Idogen reports positive results for follow-up products in collaboration with the University of Oxford and strengthens the portfolio

Idogen AB (”Idogen”) reports positive results from the scientific collaboration with the University of Oxford. The study shows that treatment with two of the follow-up product molecules, for which the company has filed for patent protection, significantly reduces clinical symptoms in a model of rheumatoid arthritis. The results strengthen the Idogen’s possibilities for future licensing agreements of its technology for several indications.  

In June 2016, Idogen initiated a collaboration with Richard Williams’ research group at the Kennedy Institute of Rheumatology, University of Oxford. Richard Williams had previously carried out a successful study that showed a prolonged beneficial effect of Zebularine-treatment in a model of rheumatoid arthritis. The same study model has now been used to examine the treatment effect of potential follow-up molecules.

The study shows that two of the candidate drugs significantly reduce the clinical symptoms of rheumatoid arthritis. The treatment effect also persists for a period of time after cessation of treatment. In addition, follow-up test tube experiments indicate that these molecules, like Zebularine, support the tolerogenic loop that is important for a long-lasting effect, which further strengthens the results.

”The study shows that two of the follow-up molecules to Zebularine we have tested so far have a good treatment effect in a model of rheumatoid arthritis, which is very pleasing. This study confirms that we have interesting alternative candidates for new indications. The results strengthen the company’s platform and create important opportunities in the future to out-license projects in several indications” , CEO Lars Hedbys commented .

For additional information, please contact:

Lars Hedbys, CEO

Tel: +46 (0)46-275 63 30

E-mail: lars.hedbys@idogen.com

This is an English version of an original Swedish press release communicated by Idogen AB. In case of interpretation issues or possible differences between the different versions, the Swedish version shall apply . This constitutes information that Idogen AB is required to publish under the EU’s Market Abuse Regulation. The information was submitted for publication through the above contact person on the 19th of September 2016.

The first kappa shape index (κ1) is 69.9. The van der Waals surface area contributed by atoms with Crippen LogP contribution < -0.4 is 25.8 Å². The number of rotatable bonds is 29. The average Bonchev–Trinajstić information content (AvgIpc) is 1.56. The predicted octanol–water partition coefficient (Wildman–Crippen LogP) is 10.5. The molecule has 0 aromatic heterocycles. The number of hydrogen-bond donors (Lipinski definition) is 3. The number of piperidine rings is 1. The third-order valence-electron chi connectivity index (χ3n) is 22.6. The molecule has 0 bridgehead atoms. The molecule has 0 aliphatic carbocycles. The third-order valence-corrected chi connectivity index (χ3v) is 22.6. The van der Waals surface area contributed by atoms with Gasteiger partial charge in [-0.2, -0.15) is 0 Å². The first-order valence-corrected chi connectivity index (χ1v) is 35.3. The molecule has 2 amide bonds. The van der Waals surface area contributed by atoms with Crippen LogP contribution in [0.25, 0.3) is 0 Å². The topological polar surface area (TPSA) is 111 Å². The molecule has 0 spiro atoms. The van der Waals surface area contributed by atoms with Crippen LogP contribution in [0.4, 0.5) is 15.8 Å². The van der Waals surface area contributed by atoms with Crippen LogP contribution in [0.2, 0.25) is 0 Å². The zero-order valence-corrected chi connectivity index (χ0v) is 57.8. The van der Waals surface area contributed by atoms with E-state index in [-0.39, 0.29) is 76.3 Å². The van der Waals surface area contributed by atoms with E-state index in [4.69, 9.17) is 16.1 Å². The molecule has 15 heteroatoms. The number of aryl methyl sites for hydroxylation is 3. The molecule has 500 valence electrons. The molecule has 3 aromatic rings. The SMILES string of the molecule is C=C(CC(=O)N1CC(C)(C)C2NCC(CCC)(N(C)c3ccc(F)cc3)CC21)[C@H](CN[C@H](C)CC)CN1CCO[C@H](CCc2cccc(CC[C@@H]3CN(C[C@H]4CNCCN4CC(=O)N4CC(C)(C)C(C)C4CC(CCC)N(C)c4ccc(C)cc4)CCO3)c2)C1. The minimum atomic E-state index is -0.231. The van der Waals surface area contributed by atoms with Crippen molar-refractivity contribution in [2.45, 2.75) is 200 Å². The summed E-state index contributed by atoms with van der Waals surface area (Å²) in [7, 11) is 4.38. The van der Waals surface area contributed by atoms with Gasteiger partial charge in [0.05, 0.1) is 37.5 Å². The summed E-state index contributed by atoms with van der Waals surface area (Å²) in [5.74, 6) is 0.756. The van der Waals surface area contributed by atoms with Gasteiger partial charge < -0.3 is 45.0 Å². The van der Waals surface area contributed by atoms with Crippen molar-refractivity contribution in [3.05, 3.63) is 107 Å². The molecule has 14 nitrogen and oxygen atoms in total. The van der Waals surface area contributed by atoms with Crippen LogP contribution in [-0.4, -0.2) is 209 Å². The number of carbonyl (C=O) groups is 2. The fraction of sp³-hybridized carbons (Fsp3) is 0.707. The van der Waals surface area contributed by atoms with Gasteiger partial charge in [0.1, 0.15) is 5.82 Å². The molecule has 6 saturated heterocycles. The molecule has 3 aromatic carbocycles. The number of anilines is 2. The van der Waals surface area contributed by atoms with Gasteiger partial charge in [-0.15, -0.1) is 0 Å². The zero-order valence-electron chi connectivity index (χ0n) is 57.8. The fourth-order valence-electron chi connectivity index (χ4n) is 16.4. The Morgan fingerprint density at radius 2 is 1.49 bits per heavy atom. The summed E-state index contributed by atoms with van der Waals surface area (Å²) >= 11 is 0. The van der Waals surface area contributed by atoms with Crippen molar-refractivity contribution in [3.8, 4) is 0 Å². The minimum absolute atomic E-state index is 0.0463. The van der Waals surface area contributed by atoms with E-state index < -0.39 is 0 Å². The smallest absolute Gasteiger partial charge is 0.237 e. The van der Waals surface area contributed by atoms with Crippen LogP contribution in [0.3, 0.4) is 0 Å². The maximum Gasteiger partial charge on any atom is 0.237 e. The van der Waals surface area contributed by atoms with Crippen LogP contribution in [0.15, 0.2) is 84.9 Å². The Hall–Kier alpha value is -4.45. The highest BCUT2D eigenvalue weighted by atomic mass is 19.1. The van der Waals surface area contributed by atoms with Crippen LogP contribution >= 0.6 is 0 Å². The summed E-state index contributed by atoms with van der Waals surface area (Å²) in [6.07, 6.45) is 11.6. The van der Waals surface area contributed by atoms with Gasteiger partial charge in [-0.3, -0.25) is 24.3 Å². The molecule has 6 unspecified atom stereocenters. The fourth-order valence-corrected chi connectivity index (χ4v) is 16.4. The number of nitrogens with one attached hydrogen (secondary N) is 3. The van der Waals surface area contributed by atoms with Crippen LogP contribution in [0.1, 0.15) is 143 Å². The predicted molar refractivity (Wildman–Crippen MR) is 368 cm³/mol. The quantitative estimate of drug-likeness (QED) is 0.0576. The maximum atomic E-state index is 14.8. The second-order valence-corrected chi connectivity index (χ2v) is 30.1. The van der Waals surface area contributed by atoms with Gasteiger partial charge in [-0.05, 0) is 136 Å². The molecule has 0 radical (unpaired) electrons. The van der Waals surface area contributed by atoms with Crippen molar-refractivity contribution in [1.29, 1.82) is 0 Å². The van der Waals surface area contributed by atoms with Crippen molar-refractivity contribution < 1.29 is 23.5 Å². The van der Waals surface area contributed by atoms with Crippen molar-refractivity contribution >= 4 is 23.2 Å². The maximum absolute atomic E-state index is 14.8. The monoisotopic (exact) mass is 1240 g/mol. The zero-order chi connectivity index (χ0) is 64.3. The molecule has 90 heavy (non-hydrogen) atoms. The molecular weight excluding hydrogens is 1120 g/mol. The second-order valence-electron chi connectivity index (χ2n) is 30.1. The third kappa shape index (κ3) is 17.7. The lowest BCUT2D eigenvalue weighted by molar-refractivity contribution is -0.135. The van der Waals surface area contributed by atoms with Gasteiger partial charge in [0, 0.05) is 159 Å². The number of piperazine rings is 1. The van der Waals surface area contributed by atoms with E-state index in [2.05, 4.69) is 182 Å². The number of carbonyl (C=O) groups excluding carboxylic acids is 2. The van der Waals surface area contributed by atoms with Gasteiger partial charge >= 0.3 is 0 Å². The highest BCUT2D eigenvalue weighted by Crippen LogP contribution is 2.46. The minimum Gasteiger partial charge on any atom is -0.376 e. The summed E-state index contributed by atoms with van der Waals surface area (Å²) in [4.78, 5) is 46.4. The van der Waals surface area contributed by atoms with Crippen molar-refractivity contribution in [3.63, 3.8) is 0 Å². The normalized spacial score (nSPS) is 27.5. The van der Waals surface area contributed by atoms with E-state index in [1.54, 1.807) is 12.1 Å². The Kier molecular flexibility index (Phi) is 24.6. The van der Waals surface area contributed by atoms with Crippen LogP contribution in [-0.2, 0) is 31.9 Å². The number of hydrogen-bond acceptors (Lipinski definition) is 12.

For additional information, please contact:

Lars Hedbys, CEO

Tel: +46 - 46 - 275 63 30

E-mail: lars.hedbys@idogen.com

Idogen develops tolerogenic vaccines which re-program the immune system. The term "tolerogenic" refers to that the immune system will tolerate the selected molecule after treatment. It represents a new treatment method for autoimmune diseases, organ rejection after transplantation and patients without treatment after developing antibodies against standard treatment. The first indication for the therapy will be patients with the bleeding disorder hemophilia A who have developed an immunological reaction against their necessary factor VIII replacement.
The treatment method comprises cells from the patient's blood being reprogrammed to dendritic cells with the capacity to specifically counteract the adverse immune reaction. The company's technology platform has the potential to develop long-acting treatment of anti-drug antibodies as well as autoimmune diseases that currently cannot be cured. In addition, Idogen has the potential to change the transplantation market by reducing the need for immunosuppressive therapy after transplantation.
Idogen was founded in 2008 based on a fundamental immunological discovery at Lund University. For more information, visit www.idogen.com

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Idogen develops tolerogenic vaccines which re-program the immune system. The company's technology has the potential to develop long-acting treatment of anti-drug antibodies as well as autoimmune diseases that currently can not be cured. In addition, Idogen has the potential to change the transplantation market by reducing the need for immunosuppressive therapy after transplantation. Idogen was founded in 2008 based on a fundamental immunological discovery at Lund University.

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The study shows that two of the follow-up molecules to Zebularine we have tested so far have a good treatment effect in a model of rheumatoid arthritis, which is very pleasing. This study confirms that we have interesting alternative candidates for new indications. The results strengthen the company’s platform and create important opportunities in the future to out-license projects in several indications
CEO Lars Hedbys